Bellhill was unable to sell on the open market all of the residential units it owned. The remaining units were sold at auction in 1983. At the same time, Bellhill transferred control of the Association's board to individual unit owners.

Between 1981 and 1986, RERC sublet portions of the commercial space to five different sublessees. In May 1986 RERC assigned its entire leasehold interest to the Superior Title Agency, Inc. Superior Title paid RERC over $100,000 in consideration for the assignment.

In 1987, some four years after the individual unit owners had gained control over the Association's board, the Association filed this action against RERC and Roark. The complaint charged that RERC and Roark violated their fiduciary duties to the Association by causing the original lease to be executed. It also alleged that they did not adequately disclose the existence and nature of the lease to prospective purchasers. The Association sought damages in the amount of the difference between the rent agreed to in the lease and the value of the lease had it been negotiated at arm's length.

After hearing evidence from both parties, the trial court entered judgment in favor of the Association against RERC and Roark, jointly and severally, for $100,000 plus interest. The court explained its reasoning in a June 19, 1990 letter to counsel. It found that RERC and Roark were liable for fraudulent self-dealing in entering into the lease agreement with the Association. The court wrote that the "lease on its face is completely one sided" and that "[c]ommon sense tells one that there is something 'rotten in Denmark' when a lease such as this is executed." It focused on the renewal options given to RERC, RERC's subsequent assignment of the lease for $100,000, the provisions of the assignment, and the "devious" way in which the terms of the lease had been disclosed to unit buyers.

The trial court concluded that Roark, individually, was liable for the acts committed by RERC. In the briefest sort of way, the court wrote that Roark had "complete domination and control" over RERC and thus was liable for the company's wrongs.

RERC and Roark appealed and the court of appeals affirmed. The court first considered whether the trial court's finding of fraud was supported by sufficient evidence. It analyzed the Association's fraud claim under the framework of common-law fraud. It specifically found that the evidence adduced at trial supported all five elements of common-law fraud: (1) knowledge of a material fact, (2) concealment of that fact, (3) intent to induce reliance, (4) actual reliance, and (5) injury resulting from reliance.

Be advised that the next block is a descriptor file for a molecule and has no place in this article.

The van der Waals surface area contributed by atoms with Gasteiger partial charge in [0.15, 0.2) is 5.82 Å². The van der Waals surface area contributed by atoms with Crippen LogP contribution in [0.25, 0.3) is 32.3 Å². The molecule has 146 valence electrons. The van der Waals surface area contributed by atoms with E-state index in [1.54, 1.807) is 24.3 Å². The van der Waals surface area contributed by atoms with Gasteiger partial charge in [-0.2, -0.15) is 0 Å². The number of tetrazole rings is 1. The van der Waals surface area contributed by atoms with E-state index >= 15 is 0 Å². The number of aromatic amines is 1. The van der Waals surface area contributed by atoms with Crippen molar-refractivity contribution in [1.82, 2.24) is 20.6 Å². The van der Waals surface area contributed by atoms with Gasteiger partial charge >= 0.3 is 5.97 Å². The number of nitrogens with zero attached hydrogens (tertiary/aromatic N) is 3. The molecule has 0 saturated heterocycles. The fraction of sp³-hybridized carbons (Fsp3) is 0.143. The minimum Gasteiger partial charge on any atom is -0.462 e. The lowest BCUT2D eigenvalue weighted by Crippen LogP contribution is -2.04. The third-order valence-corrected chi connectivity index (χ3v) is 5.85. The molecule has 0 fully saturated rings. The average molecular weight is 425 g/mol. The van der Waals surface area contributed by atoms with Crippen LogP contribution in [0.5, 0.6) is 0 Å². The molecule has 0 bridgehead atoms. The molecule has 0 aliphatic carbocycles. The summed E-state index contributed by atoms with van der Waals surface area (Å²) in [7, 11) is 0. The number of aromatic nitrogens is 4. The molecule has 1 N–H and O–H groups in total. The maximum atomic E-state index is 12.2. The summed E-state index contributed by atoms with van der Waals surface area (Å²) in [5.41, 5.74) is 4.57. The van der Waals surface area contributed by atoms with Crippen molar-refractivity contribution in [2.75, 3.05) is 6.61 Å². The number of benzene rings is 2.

The court then reviewed the trial court's ruling that Roark was personally liable. Following a three-part test used by the United States Court of Appeals for the Sixth Circuit in Bucyrus-Erie Co. v. Gen. Products Corp. (C.A.6, 1981) 643 F.2d 413, it held that the trial court properly disregarded the corporate fiction in order to reach Roark individually. It was convinced by the record "that Roark engaged in a series of transactions which, if taken as a whole, demonstrate that he acted in his own personal interest to the detriment of the appellee."

Finally, the court held that RERC and Roark did breach a fiduciary duty to the Association. The question of whether such a fiduciary duty exists was not raised or answered by the court. It seemed to hold only that the lease was one-sided, RERC and Roark controlled the Association's board when the lease was executed and, therefore, a fiduciary duty was breached.

RERC and Roark appeal from the judgment of the court of appeals. The cause is now before this court upon the allowance of a motion to certify the record.

Manley, Burke & Fischer and Timothy A. Fischer, Cincinnati, for appellee.

Griffin & Fletcher and Michael C. Fletcher, H. Fred Hoefle, Cincinnati, Bayh, Connaughton, Fensterheim & Malone, G. David Fensterheim and Kevin C. Golden, Washington, DC, for appellants.

Lee I. Fisher, Atty. Gen., Nancy J. Miller, Deputy Chief Counsel, and Robert A. Zimmerman, Asst. Atty. Gen., urging affirmance on behalf of amicus curiae Lee Fisher.

Thompson, Hine & Flory, Kenton L. Kuehnle and Margaret R. Carmany, Columbus, urging reversal on behalf of amicus curiae Ohio Home Builders Ass'n.

WRIGHT, Justice.

This appeal requires the court to construe the Ohio Condominium Act, R.C. Chapter 5311. It presents three primary issues: whether a condominium developer owes a fiduciary duty to a condominium owners' association, whether there is sufficient evidence in the record to support a...